Display ad campaigns have proven to boost brand searches online and even increase sales. But finding the right mix of search and display advertising can be tricky for advertisers. In the case of Travelocity, the popular travel website has moved towards using real-time search data in its display ads.
It seems like a simple enough strategy. The result? A 203% increase in bookings online. How'd they do it?
While other newspapers like the New York Times grapple with how to charge readers for content online, the Wall Street Journal stands out as one of the few newspapers that doesn't have to deal with such issues.
Unlike many other newspapers, the Journal didn't drink the 'content just wants to be free' kool-aid. When it seemed like advertisers had an unlimited amount of money to throw around, the Journal stuck to its guns and ironically, has managed to have its cake and eat it too. Its ad sales are healthy and the mixed model it employs has apparently proven to be the secret sauce.
This week The New York Times announced that it would be making another round of newsroom layoffs (100 to be exact) before the end of the year. The news is sad, and many of the paper's readerstook to the comments of the article announcing the layoffs to show their support for the paper, saying they want to pay for access.
According to Mediaite, 37% of the commenters said they'd be willing to pay for access to New York Times content. That's great for morale at the newspaper, but it still doesn't make a pay wall a good idea.
By just about any reasonable measure, The Economist is doing pretty darn well for a magazine. As the print world frequently looks to be in a state of perpetual implosion, The Economist stands out as one of the print publications that's not only surviving, but thriving.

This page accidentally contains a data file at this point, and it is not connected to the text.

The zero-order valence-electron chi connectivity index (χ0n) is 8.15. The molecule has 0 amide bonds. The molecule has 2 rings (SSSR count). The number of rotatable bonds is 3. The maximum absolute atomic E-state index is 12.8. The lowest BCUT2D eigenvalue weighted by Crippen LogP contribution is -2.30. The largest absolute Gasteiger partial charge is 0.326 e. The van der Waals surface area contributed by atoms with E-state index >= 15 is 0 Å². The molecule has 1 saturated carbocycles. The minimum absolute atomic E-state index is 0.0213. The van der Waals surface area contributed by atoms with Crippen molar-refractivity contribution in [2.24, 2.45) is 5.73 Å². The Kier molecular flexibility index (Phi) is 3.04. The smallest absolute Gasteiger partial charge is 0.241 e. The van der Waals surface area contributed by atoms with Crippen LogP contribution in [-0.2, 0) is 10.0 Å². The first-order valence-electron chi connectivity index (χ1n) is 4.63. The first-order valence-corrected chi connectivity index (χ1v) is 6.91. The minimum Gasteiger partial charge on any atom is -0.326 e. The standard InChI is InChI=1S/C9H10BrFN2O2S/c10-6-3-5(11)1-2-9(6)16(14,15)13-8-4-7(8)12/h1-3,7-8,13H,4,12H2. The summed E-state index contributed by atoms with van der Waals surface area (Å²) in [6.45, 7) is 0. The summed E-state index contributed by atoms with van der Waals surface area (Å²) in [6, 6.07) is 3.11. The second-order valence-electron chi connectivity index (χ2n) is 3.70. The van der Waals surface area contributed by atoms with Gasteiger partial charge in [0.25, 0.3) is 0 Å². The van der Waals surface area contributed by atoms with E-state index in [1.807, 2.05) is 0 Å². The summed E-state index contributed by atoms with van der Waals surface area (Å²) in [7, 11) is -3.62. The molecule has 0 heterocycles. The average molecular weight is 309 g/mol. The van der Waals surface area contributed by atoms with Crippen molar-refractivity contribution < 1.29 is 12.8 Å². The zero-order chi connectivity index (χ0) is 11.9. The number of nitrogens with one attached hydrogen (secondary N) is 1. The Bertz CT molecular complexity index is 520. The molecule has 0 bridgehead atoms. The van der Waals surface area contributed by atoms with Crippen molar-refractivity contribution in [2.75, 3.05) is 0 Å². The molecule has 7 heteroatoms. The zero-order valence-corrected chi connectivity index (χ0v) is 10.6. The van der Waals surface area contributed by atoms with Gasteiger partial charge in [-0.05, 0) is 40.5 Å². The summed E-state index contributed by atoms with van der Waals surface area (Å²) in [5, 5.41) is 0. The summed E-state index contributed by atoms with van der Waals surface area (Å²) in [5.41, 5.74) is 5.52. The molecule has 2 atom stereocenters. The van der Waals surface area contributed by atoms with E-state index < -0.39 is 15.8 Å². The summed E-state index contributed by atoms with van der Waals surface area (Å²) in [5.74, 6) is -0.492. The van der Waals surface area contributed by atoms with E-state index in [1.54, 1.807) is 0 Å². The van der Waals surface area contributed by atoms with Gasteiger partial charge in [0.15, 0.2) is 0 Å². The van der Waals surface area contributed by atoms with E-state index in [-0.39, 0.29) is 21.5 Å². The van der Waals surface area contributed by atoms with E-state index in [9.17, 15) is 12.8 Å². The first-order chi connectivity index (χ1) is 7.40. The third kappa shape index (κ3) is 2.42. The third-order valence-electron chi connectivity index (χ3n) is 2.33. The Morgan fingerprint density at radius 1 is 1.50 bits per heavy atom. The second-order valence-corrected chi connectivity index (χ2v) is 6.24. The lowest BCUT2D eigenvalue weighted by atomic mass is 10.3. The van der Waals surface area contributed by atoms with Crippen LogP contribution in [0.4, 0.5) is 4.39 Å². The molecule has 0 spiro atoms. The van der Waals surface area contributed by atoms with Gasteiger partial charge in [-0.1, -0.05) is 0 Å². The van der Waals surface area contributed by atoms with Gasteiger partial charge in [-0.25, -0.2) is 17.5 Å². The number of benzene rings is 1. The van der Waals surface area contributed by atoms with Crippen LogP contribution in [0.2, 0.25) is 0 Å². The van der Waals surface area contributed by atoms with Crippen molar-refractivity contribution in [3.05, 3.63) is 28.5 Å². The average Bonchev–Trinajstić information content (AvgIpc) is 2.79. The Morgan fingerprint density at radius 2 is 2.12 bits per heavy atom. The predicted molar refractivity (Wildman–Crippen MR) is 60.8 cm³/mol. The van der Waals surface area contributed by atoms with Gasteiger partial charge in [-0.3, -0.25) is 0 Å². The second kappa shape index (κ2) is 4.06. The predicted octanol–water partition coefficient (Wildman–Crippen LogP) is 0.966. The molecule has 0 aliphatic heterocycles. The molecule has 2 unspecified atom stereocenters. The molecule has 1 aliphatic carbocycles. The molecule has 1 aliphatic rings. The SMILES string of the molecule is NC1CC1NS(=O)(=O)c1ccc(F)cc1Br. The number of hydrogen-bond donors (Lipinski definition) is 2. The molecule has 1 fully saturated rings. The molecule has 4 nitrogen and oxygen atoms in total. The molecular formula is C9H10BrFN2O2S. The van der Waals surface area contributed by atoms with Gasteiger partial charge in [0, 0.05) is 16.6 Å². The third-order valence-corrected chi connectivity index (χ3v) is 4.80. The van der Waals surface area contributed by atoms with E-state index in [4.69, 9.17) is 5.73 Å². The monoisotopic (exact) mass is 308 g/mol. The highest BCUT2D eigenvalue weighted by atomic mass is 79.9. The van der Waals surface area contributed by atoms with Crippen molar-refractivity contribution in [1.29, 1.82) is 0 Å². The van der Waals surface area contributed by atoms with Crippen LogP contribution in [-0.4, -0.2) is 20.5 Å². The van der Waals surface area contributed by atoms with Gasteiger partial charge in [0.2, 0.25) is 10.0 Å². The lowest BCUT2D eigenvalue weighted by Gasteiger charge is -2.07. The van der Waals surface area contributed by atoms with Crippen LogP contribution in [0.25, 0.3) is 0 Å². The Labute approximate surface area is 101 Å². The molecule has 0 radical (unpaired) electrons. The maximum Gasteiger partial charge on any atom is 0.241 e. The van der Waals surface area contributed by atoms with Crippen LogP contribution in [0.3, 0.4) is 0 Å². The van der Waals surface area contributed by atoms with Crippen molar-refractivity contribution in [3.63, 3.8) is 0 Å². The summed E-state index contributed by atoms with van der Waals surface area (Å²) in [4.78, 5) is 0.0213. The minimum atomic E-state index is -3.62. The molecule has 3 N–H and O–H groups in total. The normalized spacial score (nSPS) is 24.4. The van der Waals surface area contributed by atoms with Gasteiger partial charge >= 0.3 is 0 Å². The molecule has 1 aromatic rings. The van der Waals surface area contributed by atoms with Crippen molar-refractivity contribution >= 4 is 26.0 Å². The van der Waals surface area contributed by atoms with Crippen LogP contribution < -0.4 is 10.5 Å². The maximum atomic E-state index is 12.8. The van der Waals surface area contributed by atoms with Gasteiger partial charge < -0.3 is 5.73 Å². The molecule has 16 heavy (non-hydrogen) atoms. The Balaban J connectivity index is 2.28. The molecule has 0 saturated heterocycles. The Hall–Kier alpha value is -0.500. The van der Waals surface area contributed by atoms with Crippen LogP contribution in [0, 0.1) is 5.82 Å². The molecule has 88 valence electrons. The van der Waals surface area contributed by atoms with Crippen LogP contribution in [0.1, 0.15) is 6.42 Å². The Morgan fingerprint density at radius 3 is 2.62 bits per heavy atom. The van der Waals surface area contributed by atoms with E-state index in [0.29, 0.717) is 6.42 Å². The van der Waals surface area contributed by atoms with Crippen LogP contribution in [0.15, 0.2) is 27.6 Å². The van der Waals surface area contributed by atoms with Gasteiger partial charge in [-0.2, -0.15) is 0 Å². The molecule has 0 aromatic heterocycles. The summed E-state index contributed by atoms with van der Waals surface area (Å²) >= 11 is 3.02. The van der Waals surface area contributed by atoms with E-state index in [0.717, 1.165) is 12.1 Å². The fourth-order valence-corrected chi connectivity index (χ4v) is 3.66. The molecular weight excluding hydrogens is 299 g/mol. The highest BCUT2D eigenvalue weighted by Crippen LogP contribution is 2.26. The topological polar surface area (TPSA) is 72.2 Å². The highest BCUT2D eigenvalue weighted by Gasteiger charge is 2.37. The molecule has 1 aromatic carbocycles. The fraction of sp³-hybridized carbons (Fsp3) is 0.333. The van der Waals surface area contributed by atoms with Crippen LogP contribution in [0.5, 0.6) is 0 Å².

While struggling print publications like The New York Times mull a paid content strategy from a position of desperation, The Economist is going paid from a position of strength.
It's familiar by now to hear mocking sounds come from new media champions and writers when old media takes a stand against Twitter or Facebook or some other new tech tool. But new Twitter guidelines issued by the Washington Post on Friday came from inside old media.
Why? Because beyond helping a publication gain traction and authority on news items in real time, social media can be a journalists best tool for job stability. And the new rules threaten them more than anyone else.
When visitors to The New York Times website began falling victim to a fake anti-virus ad that attempted to install malware on readers' computers, some, myself included, suspected that the ad was probably being served through an ad network.
According to The Times, about half of the ads that are served on its website come from ad networks and they are an obvious target for scammers looking to distribute rogue ads that deliver malware.
But as it turns out, the rogue ad that was wreaking havoc with some Times readers was actually sold by The New York Times itself.